- The Washington Times - Wednesday, February 2, 2000

NASHUA, N.H. John McCain's margin of victory yesterday over George W. Bush surprised both men and everyone in their camps, but the big test comes Feb. 19.

That's when South Carolina holds the first primary in the South. The McCain goal this morning is to whittle the 18-point Bush lead in South Carolina to 10 to 15 points within a week. It won't be easy.

Mr. McCain led in most polls in New Hampshire, as he campaigned almost nonstop for weeks, holding 114 town hall meetings across the state. He skipped the first political test of the presidential-nomination battle, the Iowa caucuses, where Mr. Bush spent much of last month.

"McCain always said it was critical to win here," said New Hampshire Republican Party Chairman Steve Duprey. "Now the question becomes: Can he win the other self-proclaimed 'must win' South Carolina."

Polls have shown Mr. Bush with a strong 18 percentage point lead in South Carolina, where nearly everyone in the state Republican establishment is solidly behind him.

The McCain win in New Hampshire was expected, but the size of it was nothing short of stunning. "This is an outstanding win for Sen. McCain, no matter how you look at it," Mr. Duprey said.

Independent pollster John Zogby calls the results "a blowout." He said, "It's amazing. Over half the voters in New Hampshire considered themselves to be conservative or very conservative, and McCain won among conservatives."

The margin shows that Mr. Bush will not walk away with the nomination, he says.

"The New Hampshire results show that, at the very least, Bush will have to work very hard to win this nomination. He will have to fight for his life in South Carolina," Mr. Zogby says.

One reason Mr. McCain did so well in New Hampshire is that independents but not Democrats could vote in the Republican primary. Exit polls showed the senator to be the favorite of Republican-leaning independents.

"New Hampshire is well situated for John McCain," social conservative William J. Bennett last night said on CNN. "But South Carolina is going to be very, very interesting."

Mr. McCain has a chance to draw even more support from outside the Republican Party in South Carolina, where both independents and Democrats can vote in the primary.

The state further has one of the highest concentrations of military personnel and veterans strong supporters of Mr. McCain, the Vietnam war hero. There's also has a high-tech industry, suburban sprawl and a core of new voters, many of them newcomers from the North and Midwest who often vote as independents.

Mr. McCain's New Hampshire victory will test the expectations of McCain strategists who say they can now raise enough money to be competitive with Mr. Bush in South Carolina and in the Michigan primary Feb. 22. In their enthusiasm bordering on euphoria they predict victories not only in Mr. McCain's home state of Arizona but perhaps even in California and other states that hold primaries on March 7.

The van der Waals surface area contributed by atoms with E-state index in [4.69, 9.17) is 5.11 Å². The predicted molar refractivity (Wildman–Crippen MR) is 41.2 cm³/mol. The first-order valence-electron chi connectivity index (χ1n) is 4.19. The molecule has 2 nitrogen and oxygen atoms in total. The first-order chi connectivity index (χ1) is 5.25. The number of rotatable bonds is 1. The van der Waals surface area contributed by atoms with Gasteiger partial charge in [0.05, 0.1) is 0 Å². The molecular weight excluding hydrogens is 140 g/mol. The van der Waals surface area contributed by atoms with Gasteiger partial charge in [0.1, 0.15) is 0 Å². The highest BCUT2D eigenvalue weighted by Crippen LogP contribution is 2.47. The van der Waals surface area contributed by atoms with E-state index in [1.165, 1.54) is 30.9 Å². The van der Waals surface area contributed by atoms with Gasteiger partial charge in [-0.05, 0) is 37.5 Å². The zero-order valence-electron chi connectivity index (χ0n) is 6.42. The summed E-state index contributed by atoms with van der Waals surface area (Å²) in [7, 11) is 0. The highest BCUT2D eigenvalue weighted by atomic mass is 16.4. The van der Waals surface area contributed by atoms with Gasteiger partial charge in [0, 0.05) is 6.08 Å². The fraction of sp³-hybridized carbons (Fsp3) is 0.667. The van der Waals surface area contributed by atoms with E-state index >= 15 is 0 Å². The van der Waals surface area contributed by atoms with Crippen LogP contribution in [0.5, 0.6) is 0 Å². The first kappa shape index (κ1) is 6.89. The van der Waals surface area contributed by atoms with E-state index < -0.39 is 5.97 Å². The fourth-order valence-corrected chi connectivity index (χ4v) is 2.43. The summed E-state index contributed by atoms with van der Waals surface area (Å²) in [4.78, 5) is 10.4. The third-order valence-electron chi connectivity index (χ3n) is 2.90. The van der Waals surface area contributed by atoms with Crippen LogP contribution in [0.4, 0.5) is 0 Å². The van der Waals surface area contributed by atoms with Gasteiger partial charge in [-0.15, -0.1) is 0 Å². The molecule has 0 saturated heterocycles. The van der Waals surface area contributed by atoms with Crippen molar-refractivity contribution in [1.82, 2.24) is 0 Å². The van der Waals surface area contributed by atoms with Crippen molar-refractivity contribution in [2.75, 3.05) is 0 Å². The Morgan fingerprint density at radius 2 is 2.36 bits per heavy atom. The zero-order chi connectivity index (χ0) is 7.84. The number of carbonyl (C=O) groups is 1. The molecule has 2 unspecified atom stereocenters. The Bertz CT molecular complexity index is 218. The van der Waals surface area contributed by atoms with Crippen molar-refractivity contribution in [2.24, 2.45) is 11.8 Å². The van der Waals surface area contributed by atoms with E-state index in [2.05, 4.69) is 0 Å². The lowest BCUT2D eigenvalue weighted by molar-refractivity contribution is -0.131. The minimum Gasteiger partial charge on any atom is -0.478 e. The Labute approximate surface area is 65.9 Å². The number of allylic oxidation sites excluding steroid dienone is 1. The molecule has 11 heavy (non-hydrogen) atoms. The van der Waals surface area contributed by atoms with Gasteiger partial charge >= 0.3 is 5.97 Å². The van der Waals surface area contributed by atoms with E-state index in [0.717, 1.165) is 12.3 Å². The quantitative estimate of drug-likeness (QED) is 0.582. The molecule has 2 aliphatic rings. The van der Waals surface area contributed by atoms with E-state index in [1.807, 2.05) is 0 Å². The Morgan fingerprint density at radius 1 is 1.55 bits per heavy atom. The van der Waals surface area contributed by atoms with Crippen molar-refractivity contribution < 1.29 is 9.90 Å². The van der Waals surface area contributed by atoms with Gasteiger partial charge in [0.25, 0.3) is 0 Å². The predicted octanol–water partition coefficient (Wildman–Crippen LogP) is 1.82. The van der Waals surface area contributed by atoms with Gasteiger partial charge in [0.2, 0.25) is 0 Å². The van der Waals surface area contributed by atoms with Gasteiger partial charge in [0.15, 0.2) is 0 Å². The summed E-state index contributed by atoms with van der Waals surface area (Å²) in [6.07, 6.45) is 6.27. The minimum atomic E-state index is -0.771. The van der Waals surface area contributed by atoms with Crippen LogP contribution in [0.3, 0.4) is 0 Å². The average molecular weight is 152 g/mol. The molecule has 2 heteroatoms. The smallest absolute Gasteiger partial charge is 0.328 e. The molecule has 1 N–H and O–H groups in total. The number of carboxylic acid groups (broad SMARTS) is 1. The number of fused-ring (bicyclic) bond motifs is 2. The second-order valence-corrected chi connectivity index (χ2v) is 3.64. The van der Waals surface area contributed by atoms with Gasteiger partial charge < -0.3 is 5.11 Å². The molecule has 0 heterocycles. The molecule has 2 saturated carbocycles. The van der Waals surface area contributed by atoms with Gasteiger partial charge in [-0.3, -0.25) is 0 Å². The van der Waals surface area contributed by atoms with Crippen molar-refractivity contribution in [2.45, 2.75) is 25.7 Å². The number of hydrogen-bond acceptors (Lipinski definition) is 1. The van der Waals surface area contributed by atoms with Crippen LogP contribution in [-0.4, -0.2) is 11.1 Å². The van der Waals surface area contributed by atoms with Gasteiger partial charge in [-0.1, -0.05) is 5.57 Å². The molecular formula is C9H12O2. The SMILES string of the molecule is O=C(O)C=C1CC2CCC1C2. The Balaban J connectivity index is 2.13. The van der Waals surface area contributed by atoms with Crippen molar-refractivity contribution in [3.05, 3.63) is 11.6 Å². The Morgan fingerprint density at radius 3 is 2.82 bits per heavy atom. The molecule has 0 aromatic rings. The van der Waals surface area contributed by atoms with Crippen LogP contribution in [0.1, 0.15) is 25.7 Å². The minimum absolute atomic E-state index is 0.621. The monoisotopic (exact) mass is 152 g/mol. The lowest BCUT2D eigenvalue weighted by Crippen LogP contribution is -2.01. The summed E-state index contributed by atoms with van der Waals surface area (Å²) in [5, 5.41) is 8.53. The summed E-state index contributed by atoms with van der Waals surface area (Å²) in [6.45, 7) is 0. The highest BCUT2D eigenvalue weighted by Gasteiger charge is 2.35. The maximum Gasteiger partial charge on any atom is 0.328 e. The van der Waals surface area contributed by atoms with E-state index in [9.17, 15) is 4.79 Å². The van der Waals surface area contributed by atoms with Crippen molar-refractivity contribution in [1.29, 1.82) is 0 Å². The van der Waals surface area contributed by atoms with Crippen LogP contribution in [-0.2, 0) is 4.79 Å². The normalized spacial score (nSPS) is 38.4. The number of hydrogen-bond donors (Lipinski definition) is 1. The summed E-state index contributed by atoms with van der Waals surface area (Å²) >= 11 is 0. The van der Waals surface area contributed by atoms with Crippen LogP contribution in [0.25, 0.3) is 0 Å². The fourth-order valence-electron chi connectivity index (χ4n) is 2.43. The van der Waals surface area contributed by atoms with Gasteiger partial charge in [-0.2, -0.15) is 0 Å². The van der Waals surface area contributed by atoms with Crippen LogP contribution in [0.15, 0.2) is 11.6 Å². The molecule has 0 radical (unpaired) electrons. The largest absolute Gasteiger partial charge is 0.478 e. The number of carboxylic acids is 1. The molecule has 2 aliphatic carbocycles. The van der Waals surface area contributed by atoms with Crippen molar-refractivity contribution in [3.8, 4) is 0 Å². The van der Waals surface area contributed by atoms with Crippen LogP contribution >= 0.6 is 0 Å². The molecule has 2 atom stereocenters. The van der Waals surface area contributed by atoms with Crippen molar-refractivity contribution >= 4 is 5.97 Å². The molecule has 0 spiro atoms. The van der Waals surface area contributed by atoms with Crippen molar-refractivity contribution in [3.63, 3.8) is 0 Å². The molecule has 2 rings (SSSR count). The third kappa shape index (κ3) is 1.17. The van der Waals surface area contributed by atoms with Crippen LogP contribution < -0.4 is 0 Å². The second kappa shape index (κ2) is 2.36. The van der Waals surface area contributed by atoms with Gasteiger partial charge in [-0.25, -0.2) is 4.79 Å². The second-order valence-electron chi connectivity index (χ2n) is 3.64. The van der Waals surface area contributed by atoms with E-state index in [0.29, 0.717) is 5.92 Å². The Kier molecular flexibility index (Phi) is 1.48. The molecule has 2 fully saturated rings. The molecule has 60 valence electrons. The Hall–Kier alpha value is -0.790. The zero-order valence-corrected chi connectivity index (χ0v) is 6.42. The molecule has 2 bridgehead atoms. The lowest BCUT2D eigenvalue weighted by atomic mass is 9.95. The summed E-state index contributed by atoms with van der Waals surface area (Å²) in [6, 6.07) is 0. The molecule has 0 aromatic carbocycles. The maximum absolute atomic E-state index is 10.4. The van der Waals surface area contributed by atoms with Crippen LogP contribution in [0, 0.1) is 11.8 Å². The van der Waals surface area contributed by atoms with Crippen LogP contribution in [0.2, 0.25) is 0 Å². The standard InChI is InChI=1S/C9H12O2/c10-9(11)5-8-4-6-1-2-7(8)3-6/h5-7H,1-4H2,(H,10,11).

But back on solid ground, first there's South Carolina. If he wins there, he's counting on donors to take a second look at him, and come across with the cash that will preserve his candidacy going into the expensive campaigns in the really big states, California and New York.

Skipping Iowa was a strategy to remain competitive in these other states. "Part of not being in Iowa is it gives us the money to compete in South Carolina," campaign spokesman Howard Opinsky says.

"McCain made a riverboat gamble and won. He put all his chips on New Hampshire and ran a perfect campaign," said Larry McCarthy, a consultant who is not aligned with any of the GOP contenders.

"He gets so much bounce that he's automatically propelled into a horserace," Mr. McCarthy added, "but he's not in the financial horserace." Mr. Bush still has a huge edge in money, with more than $67 million in his coffers.

In South Carolina, Mr. McCain will have aggressive help from two local Republican congressmen, Rep. Lindsey Graham and Rep. Mark Sanford, who appeared on stage with the candidate in New Hampshire in front of their state flag.

Mr. Graham wants the senator to focus on "what John wants to do with the [federal budget] surpluses as a point of reference. John is saying, 'Pay down the [national] debt.' The Democrats want to spend it, George W. Bush wants to give it all away in tax cuts. Build on that, take it to the issue of the military and campaign-finance reform."

The New Hampshire win also may set Republicans to rethinking whether across-the-board tax cuts should be the defining theme of the 2000 presidential contest. Tax cuts the party's unifying theme for years have been embraced by the Bush campaign but eschewed by Mr. McCain.

"Three out of four people aren't worried about the size of the tax cut," said Mr. Graham. "They want to get out of debt and save Social Security. Look what Bush's ads were at the end: They're focusing on debt retirement and Social Security. He's changed his whole ad strategy."

Other McCain strategists argue that despite the party establishment's dislike of Mr. McCain's tax and campaign-finance views, Republican voters will come to understand that "we have a better chance in the general election with John, because he excites not only Republicans but independents."

But first, the senator has to win in South Carolina. What he accomplished here in New Hampshire was making himself a serious contender. Now comes the hard part.

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